I like how this book comes out and raises the question of why we treat animals the way we do. The author (Urbanik) talks about how amazing it is to think about how we think about animals today. “We eat them, wear them, live with them, work with them, experiment on them, try to save them, spoil them, abuse them, fight them, hunt them, buy, sell and trade them, love them fear them or hate them” (1). We have all of these different feelings towards animals and have arguments over why are some animals food and some animals pets. There are many different views on animals and their importance in our society today about trying to save them and killing them for food. Many activists groups try to save some animals from getting killed while others are looking for fair treatment of animals. A good example is the tiger. There are more tigers in captivity today as pets than there are in the wild in the United States. We have always have had a fascination with tigers and want to save them from their wildness by taking them out of the wild and wanting some of the wildness for ourselves. We see it with people keeping tigers as pets and as a way to connect with their power by using them as mascots, emblems, and cartoon characters.
In the 2nd Chapter, she talks more in depth on animal geography and the different phases it has gone through. When talking about animal geography, they first needed to study the animals. Study of animals was key part of discipline of animal geography and came to be known as zoogeography. This was seen as the first wave of animal geography and is defined as “the scientific study of animals on the earth and the mutual influence of environment and animals on the earth and the mutual influence of environment and animals upon each other” (28). Marion Newbigin, a Scottish geographer, viewed that animal geography should recognize how animals that live in natural regions form part of the features of that region.
The second wave of animal geography saw a rising interest in the impact of humans on wild animals and in human relations with livestock. The third wave or “new” wave is different from the other two by how a subfield that “focuses squarely on the complex entangling’s of human-animal relations with space, place, location, environment and landscape”. We usually see this with the use of animals as landmarks or visuals on buildings.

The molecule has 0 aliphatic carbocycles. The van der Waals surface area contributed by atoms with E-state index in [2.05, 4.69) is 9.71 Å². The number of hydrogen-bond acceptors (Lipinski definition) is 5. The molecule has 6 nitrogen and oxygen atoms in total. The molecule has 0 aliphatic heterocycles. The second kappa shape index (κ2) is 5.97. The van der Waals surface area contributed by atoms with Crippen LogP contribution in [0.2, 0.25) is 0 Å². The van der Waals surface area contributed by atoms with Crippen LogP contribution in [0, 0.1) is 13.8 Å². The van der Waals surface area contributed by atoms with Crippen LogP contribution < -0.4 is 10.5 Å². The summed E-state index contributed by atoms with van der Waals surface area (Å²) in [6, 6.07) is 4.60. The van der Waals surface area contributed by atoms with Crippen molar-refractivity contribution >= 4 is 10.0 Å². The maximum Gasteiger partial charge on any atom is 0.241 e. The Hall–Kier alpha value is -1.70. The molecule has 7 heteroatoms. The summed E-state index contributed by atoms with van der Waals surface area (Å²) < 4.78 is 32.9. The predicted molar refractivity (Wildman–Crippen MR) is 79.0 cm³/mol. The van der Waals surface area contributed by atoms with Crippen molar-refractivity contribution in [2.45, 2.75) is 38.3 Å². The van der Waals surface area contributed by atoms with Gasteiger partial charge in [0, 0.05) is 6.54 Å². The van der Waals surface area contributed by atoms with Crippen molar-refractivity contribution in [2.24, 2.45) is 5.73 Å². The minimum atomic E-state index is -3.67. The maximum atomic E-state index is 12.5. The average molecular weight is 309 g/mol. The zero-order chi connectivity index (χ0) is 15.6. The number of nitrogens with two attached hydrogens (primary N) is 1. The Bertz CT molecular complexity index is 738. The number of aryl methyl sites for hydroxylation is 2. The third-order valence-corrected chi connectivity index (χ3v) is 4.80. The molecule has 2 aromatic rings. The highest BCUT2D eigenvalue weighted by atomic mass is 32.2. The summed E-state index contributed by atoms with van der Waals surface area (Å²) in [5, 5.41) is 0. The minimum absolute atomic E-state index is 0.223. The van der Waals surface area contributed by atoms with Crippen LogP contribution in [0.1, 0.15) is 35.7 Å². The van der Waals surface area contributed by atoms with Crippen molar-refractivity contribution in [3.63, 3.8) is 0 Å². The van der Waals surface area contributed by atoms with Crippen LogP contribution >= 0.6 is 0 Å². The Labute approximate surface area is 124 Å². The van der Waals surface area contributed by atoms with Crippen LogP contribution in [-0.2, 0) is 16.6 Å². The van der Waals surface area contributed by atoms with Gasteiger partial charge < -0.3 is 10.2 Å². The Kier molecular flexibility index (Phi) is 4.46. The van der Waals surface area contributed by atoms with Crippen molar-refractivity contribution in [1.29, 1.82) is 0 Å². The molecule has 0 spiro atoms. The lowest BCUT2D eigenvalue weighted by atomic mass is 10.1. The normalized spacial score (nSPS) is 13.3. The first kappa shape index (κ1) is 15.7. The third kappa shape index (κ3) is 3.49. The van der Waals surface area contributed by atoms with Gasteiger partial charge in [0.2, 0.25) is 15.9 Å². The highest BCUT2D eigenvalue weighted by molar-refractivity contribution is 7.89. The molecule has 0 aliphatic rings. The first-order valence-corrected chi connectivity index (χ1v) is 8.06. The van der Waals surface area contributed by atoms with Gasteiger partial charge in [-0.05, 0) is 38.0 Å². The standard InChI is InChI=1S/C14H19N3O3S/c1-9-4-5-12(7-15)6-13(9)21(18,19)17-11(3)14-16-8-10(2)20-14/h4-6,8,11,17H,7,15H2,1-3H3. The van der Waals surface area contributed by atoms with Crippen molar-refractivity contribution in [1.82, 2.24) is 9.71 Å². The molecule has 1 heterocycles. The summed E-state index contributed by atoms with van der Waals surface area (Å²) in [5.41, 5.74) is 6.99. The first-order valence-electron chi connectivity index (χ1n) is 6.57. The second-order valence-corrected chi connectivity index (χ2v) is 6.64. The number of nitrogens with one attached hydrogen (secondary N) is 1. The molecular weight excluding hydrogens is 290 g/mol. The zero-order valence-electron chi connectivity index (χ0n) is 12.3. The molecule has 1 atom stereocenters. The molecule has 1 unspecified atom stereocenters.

There are two different features that distinguish the “new” wave from the first two. The first is an expanded notion of human-animal relations beyond the domesticated livestock to include all locations of human-animal encounters and second that it attempts to bring in the animals themselves as subjects of their own lives- whether part of ours or not-instead of just as objects of human control.
Along with the topic of animal geography, she also mentioned Bill Lynn and his concept of geoethics. His concept provides a way to think through issues of right and wrong and how we can determine how we should live and interact with other species. He challenges paradigms such as anthropocentrism (Human matter), biocentrism (living beings matter), and ecocentrism (both living and nonliving systems along with their interactions matter) arguing that they are too rigidly ideal to be useful in sorting out human-animal relations. I like how geoethics recognizes both the whole (ecosystem) and the parts (individuals) that constructs a value paradigm with plural centers of moral value. For example, even though we might not treat a certain animal like a human, we should still consider them.